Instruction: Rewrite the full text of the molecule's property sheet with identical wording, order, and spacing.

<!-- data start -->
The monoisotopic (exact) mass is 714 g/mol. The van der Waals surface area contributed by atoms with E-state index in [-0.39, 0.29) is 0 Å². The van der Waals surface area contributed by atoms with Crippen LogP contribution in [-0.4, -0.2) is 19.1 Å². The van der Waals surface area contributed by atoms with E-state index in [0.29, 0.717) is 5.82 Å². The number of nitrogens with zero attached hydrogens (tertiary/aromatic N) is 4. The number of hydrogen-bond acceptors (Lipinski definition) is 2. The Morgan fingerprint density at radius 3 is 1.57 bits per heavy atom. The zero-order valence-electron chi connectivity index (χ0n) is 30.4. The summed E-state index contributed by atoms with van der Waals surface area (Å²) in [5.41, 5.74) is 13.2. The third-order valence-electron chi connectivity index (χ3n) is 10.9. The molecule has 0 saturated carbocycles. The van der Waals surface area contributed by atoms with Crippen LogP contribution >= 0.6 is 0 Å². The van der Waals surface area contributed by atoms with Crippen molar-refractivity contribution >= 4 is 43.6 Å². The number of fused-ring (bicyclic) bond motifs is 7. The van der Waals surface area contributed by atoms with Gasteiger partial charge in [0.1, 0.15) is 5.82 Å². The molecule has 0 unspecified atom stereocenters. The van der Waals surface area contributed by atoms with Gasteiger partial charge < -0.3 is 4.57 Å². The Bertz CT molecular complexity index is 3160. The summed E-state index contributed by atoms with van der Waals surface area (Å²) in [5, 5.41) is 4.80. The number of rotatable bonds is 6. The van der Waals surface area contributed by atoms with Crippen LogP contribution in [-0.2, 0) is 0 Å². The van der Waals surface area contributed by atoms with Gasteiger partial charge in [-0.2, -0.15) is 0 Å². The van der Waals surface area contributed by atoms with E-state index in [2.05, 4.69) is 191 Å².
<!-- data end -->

The monoisotopic (exact) mass is 714 g/mol. The van der Waals surface area contributed by atoms with E-state index in [-0.39, 0.29) is 0 Å². The van der Waals surface area contributed by atoms with Crippen LogP contribution in [-0.4, -0.2) is 19.1 Å². The van der Waals surface area contributed by atoms with E-state index in [0.29, 0.717) is 5.82 Å². The number of nitrogens with zero attached hydrogens (tertiary/aromatic N) is 4. The number of hydrogen-bond acceptors (Lipinski definition) is 2. The Morgan fingerprint density at radius 3 is 1.57 bits per heavy atom. The zero-order valence-electron chi connectivity index (χ0n) is 30.4. The summed E-state index contributed by atoms with van der Waals surface area (Å²) in [5.41, 5.74) is 13.2. The third-order valence-electron chi connectivity index (χ3n) is 10.9. The molecule has 0 saturated carbocycles. The van der Waals surface area contributed by atoms with Crippen LogP contribution >= 0.6 is 0 Å². The van der Waals surface area contributed by atoms with Crippen molar-refractivity contribution >= 4 is 43.6 Å². The number of fused-ring (bicyclic) bond motifs is 7. The van der Waals surface area contributed by atoms with Gasteiger partial charge in [0.1, 0.15) is 5.82 Å². The molecule has 0 unspecified atom stereocenters. The van der Waals surface area contributed by atoms with Gasteiger partial charge < -0.3 is 4.57 Å². The Bertz CT molecular complexity index is 3160. The summed E-state index contributed by atoms with van der Waals surface area (Å²) in [5, 5.41) is 4.80. The number of rotatable bonds is 6. The van der Waals surface area contributed by atoms with Crippen LogP contribution in [-0.2, 0) is 0 Å². The van der Waals surface area contributed by atoms with Gasteiger partial charge in [-0.2, -0.15) is 0 Å². The van der Waals surface area contributed by atoms with E-state index in [2.05, 4.69) is 191 Å².